Another late post. Busy day today. But it was a good writing morning for day 12 of my unofficial participation in National Novel Writing Month.
It didn’t start out so well. I got up, planted myself in front of the computer, wrote a sentence, and thought, “I have no idea where I’m going with this scene.” I’m still in that squishy middle that I’ve been trying to clean up and streamline, and I’m working on a new scene that will bring together the first half of the novel with the second half. (I messed up a bit in the first draft, so skipped ahead and wrote to the end figuring I’d fix it in the revision, i.e. now.)
What to do when you don’t know what to do? Well, after proscrastinating with the Internet for about 30 minutes (I know, I know), I started thinking about the problem and realized that, writing for an hour or two every morning — a very early, mind-numbing hour or two — I’m not able to clearly get the big picture of my whole story in my head. Without seeing the two parts that have to be joined clearly, it’s difficult to see how to weave scenes that will join them.
So, I thought of what The Unnameables author Ellen Booraem said in her comment on this blog the other day, and picked up a notebook and a pen. I wasn’t looking for stream-of-conscience kind of inspiration, but something more structured. So, I modified what Ellen had suggested and wrote out a kind of timeline between the last major plot point to the current scene.
Bingo! Even though six chapters had passed, I realized it was only a couple days in the time of the story, and not enough time for what needed to happen. Plus, I was better able to see location placement, which also helped with the flow of the story. The next scenes popped into my head clear as day, the end of the last one nicely blending with the second half of the story. That’s it! I’ve got it. I now know what to do. All I have to do now is write it… but that’ll have to wait for another day.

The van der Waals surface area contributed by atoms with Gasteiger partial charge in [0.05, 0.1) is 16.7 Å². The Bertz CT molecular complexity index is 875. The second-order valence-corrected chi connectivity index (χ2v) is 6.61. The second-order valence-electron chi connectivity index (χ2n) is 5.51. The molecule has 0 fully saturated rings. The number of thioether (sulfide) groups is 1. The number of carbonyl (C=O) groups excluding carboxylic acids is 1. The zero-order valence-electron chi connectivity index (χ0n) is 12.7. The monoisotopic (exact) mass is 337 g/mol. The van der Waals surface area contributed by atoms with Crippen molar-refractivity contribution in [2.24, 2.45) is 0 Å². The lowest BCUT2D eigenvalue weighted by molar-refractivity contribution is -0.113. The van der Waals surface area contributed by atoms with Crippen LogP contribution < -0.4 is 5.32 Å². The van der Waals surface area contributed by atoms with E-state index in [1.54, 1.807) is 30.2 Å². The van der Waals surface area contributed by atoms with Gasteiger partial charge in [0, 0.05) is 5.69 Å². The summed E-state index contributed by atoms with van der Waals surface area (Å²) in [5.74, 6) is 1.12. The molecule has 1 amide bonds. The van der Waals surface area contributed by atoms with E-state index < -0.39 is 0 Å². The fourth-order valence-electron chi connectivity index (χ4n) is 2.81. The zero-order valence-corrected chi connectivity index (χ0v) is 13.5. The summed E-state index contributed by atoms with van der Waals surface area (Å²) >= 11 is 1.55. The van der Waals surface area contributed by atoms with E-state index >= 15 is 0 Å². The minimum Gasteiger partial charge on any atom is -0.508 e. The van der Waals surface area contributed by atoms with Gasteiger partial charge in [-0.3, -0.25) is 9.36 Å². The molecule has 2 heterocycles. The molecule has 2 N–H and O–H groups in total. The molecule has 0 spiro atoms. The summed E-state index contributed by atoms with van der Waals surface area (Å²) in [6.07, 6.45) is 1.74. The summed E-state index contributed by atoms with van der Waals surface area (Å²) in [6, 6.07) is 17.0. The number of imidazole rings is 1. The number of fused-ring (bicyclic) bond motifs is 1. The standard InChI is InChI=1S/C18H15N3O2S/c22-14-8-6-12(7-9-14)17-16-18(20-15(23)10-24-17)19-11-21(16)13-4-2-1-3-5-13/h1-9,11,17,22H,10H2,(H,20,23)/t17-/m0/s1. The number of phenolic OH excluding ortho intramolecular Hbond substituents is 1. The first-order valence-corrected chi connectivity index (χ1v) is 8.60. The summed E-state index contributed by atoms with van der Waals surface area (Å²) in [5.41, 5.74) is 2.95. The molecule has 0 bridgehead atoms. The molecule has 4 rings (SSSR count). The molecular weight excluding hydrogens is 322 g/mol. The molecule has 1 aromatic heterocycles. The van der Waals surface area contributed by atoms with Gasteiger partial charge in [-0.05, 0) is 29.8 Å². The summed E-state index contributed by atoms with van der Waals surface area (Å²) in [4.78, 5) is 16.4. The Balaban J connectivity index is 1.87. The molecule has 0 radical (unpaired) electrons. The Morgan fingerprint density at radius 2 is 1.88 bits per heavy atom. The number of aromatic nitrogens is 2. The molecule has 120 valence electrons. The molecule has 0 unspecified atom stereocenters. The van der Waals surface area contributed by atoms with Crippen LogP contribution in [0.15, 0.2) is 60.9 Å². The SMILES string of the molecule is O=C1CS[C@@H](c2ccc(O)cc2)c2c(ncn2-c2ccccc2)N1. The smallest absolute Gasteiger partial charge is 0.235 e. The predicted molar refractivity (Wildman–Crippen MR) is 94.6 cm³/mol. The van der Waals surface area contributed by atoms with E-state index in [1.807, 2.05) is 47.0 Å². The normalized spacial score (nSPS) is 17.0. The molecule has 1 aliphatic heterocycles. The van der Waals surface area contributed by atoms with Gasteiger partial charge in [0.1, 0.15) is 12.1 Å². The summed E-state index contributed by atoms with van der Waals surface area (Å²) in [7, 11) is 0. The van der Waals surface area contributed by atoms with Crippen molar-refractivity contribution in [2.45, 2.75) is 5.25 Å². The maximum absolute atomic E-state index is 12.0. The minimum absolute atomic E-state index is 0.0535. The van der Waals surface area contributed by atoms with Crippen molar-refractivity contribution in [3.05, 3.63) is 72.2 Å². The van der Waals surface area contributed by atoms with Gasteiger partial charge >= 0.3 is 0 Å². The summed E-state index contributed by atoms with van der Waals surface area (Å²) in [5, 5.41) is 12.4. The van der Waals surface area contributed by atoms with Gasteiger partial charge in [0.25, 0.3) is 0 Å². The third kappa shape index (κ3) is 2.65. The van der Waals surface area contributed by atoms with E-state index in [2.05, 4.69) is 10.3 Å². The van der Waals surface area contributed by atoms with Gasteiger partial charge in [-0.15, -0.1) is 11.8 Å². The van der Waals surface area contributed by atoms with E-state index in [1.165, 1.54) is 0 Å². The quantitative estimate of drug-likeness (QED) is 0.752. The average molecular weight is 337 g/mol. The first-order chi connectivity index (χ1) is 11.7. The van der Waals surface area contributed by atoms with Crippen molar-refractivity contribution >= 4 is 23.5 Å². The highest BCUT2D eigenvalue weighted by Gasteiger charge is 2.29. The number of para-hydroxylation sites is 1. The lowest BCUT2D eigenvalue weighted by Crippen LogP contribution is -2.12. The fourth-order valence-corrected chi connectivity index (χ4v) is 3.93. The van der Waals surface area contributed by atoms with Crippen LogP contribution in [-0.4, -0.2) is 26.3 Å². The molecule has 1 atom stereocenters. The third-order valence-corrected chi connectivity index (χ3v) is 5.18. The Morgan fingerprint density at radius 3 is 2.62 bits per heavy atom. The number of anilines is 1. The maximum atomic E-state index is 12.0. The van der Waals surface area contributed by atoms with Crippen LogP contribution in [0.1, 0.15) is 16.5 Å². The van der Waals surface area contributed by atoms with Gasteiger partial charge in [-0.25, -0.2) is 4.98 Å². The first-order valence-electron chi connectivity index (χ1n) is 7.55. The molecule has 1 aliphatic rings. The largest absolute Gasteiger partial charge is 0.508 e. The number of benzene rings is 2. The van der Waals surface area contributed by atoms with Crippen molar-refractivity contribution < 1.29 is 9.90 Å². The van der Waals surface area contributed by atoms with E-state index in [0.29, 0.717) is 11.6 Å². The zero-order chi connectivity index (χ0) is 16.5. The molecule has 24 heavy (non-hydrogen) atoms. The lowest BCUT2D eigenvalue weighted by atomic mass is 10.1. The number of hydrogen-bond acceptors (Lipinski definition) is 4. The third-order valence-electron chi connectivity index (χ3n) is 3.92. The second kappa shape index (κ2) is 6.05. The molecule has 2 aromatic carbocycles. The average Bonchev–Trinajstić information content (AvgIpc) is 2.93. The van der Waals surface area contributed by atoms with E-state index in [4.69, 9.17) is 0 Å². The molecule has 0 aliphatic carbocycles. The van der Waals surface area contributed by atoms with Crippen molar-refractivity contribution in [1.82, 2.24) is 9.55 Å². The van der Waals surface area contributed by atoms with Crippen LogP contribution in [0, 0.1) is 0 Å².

Sunday, to be exact. That’s right. No writing for me tomorrow, at least not this kind. But I have an excellent excuse: I’ll be attending the Brazos Valley SCBWI 2008 Conference: Connections & Craft, Writing for Children and Young Adults. Up around 5am to drive there for the day-long conference. I’ll also be getting my first critique at a conference, and I’m very excited.
I’ve written about conferences and other writing events before, but once again, I can’t stress enough how useful they are. Even if you hear advice you’ve heard before (and chances are you’ll gain at least one, but probably more nuggets you haven’t heard before), conferences a) reaffirm that advice and b) give you time with fellow writers, hearing their stories and getting plenty of opportunities to get fired up and inspired.
I won’t be blogging tomorrow, but Sunday, I’ll let you know how it went. And hopefully, I’ll also get that next scene done.
How’s your writing coming?